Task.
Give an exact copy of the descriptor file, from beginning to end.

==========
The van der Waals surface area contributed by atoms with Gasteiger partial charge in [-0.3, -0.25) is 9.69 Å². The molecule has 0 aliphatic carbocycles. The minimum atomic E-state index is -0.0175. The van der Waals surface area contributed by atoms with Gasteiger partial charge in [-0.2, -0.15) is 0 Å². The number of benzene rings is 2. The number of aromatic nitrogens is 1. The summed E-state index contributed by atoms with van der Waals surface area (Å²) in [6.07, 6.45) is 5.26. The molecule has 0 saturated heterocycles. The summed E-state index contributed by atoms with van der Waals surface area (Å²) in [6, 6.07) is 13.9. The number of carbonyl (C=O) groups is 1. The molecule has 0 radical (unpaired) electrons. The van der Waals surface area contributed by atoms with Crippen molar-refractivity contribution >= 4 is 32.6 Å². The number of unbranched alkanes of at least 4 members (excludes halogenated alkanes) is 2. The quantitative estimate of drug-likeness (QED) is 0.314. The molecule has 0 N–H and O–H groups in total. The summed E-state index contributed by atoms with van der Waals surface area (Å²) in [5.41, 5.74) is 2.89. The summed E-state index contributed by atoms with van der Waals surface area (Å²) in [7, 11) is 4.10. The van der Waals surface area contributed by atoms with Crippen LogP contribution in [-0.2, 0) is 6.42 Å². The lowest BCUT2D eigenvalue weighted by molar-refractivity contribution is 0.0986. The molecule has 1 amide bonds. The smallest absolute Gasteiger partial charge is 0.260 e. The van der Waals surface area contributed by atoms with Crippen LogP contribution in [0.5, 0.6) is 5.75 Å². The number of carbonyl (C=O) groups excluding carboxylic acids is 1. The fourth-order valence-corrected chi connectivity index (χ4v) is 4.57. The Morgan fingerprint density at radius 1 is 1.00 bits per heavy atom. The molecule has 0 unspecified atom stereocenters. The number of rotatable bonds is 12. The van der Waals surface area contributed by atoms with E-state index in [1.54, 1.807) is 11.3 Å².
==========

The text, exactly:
The van der Waals surface area contributed by atoms with Gasteiger partial charge in [-0.3, -0.25) is 9.69 Å². The molecule has 0 aliphatic carbocycles. The minimum atomic E-state index is -0.0175. The van der Waals surface area contributed by atoms with Gasteiger partial charge in [-0.2, -0.15) is 0 Å². The number of benzene rings is 2. The number of aromatic nitrogens is 1. The summed E-state index contributed by atoms with van der Waals surface area (Å²) in [6.07, 6.45) is 5.26. The molecule has 0 saturated heterocycles. The summed E-state index contributed by atoms with van der Waals surface area (Å²) in [6, 6.07) is 13.9. The number of carbonyl (C=O) groups is 1. The molecule has 0 radical (unpaired) electrons. The van der Waals surface area contributed by atoms with Crippen molar-refractivity contribution >= 4 is 32.6 Å². The number of unbranched alkanes of at least 4 members (excludes halogenated alkanes) is 2. The quantitative estimate of drug-likeness (QED) is 0.314. The molecule has 0 N–H and O–H groups in total. The summed E-state index contributed by atoms with van der Waals surface area (Å²) in [5.41, 5.74) is 2.89. The summed E-state index contributed by atoms with van der Waals surface area (Å²) in [7, 11) is 4.10. The van der Waals surface area contributed by atoms with Crippen LogP contribution in [-0.2, 0) is 6.42 Å². The lowest BCUT2D eigenvalue weighted by molar-refractivity contribution is 0.0986. The molecule has 1 amide bonds. The smallest absolute Gasteiger partial charge is 0.260 e. The van der Waals surface area contributed by atoms with Crippen LogP contribution in [0.5, 0.6) is 5.75 Å². The number of carbonyl (C=O) groups excluding carboxylic acids is 1. The fourth-order valence-corrected chi connectivity index (χ4v) is 4.57. The Morgan fingerprint density at radius 1 is 1.00 bits per heavy atom. The molecule has 0 unspecified atom stereocenters. The number of rotatable bonds is 12. The van der Waals surface area contributed by atoms with E-state index in [1.54, 1.807) is 11.3 Å².